U.S. Judge Backs U.K. Request to Extradite ‘Irish Heiress’ Who Swindled Producer

Those charges date to between March 2008 and October 2010, when Ms. Smyth was living in Northern Ireland and working there as a mortgage adviser, according to a complaint filed by the U.S. attorney’s office for Maine. Ms. Smyth abused a position in which she was expected to “safeguard” the financial interests of her clients, the complaint says, and instead stole about 135,000 pounds, or $170,000 at current exchange rates, from five people.

Those accusations were first reported to the authorities in Northern Ireland in 2009, but British diplomatic officials didn’t request her extradition until last year.

One couple said they had given Ms. Smyth about £72,000, or $91,000, to purchase an investment property, according to the complaint. Ms. Smyth produced paperwork that appeared to confirm the sale and sent them “rental payments” each month, purportedly from tenants. When the payments stopped, the complaint said, the couple eventually found that the sale had never happened.

Other victims said they had given Ms. Smyth £20,000, or about $25,500, to invest in what she described as a “high-interest-bearing account” with the Commonwealth Bank of Australia, the complaint says. One called the bank, only to discover that the account did not exist.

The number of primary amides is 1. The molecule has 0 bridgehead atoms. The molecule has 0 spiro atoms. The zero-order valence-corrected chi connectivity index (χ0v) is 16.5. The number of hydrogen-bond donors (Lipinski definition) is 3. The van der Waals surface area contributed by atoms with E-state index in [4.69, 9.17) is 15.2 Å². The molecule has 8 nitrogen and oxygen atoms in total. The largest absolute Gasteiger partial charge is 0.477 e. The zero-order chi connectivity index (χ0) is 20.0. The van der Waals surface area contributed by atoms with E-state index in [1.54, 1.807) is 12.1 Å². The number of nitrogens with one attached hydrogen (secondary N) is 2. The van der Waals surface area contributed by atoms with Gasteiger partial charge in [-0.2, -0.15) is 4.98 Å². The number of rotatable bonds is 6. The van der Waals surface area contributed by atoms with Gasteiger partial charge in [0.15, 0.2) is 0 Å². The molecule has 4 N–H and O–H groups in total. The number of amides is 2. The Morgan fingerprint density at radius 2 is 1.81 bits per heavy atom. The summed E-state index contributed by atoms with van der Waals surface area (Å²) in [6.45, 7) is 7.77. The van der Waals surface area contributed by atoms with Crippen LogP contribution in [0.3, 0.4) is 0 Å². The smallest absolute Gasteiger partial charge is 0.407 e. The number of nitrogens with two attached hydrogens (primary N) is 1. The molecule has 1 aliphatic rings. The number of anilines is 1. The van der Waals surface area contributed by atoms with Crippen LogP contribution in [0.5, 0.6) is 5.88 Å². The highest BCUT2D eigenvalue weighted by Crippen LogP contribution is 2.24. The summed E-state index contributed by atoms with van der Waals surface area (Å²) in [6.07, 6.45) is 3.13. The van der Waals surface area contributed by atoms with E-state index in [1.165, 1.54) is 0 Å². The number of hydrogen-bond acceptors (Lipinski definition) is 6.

Attempts to contact Ms. Smyth or track her down, the complaint says, were fruitless.

Mr. Walton, the producer, said in a text message on Thursday that he was “pinching himself” regarding news of the extradition, which he said he had been fighting to make happen for years. He thanked his podcast’s listeners, who he said had sent tips, videos and audio recordings that he submitted to prosecutors in the United Kingdom. That evidence, he said, “helped fashion the noose that is now tightening around her neck.”

Livia Albeck-Ripka contributed reporting.

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